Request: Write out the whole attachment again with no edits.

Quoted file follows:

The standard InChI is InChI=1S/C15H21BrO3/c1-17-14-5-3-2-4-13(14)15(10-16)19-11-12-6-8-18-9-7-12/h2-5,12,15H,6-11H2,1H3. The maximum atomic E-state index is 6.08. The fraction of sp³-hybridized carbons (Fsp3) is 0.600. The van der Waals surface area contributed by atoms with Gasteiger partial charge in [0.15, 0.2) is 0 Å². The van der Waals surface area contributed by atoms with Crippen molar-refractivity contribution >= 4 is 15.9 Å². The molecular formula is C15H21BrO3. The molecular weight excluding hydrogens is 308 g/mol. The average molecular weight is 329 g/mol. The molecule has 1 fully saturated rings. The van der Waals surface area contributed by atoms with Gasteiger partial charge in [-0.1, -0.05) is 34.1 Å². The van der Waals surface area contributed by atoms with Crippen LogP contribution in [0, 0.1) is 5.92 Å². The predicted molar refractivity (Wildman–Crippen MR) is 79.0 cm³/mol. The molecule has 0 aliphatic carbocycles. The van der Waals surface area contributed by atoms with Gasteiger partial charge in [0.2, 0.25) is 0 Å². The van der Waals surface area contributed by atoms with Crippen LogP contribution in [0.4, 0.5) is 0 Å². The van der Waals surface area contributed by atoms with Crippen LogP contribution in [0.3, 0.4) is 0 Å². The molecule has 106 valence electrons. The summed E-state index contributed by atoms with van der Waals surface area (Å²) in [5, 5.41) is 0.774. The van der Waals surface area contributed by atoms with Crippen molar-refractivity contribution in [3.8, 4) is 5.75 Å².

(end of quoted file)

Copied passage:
The standard InChI is InChI=1S/C15H21BrO3/c1-17-14-5-3-2-4-13(14)15(10-16)19-11-12-6-8-18-9-7-12/h2-5,12,15H,6-11H2,1H3. The maximum atomic E-state index is 6.08. The fraction of sp³-hybridized carbons (Fsp3) is 0.600. The van der Waals surface area contributed by atoms with Gasteiger partial charge in [0.15, 0.2) is 0 Å². The van der Waals surface area contributed by atoms with Crippen molar-refractivity contribution >= 4 is 15.9 Å². The molecular formula is C15H21BrO3. The molecular weight excluding hydrogens is 308 g/mol. The average molecular weight is 329 g/mol. The molecule has 1 fully saturated rings. The van der Waals surface area contributed by atoms with Gasteiger partial charge in [-0.1, -0.05) is 34.1 Å². The van der Waals surface area contributed by atoms with Crippen LogP contribution in [0, 0.1) is 5.92 Å². The predicted molar refractivity (Wildman–Crippen MR) is 79.0 cm³/mol. The molecule has 0 aliphatic carbocycles. The van der Waals surface area contributed by atoms with Gasteiger partial charge in [0.2, 0.25) is 0 Å². The van der Waals surface area contributed by atoms with Crippen LogP contribution in [0.4, 0.5) is 0 Å². The van der Waals surface area contributed by atoms with Crippen LogP contribution in [0.3, 0.4) is 0 Å². The molecule has 106 valence electrons. The summed E-state index contributed by atoms with van der Waals surface area (Å²) in [5, 5.41) is 0.774. The van der Waals surface area contributed by atoms with Crippen molar-refractivity contribution in [3.8, 4) is 5.75 Å².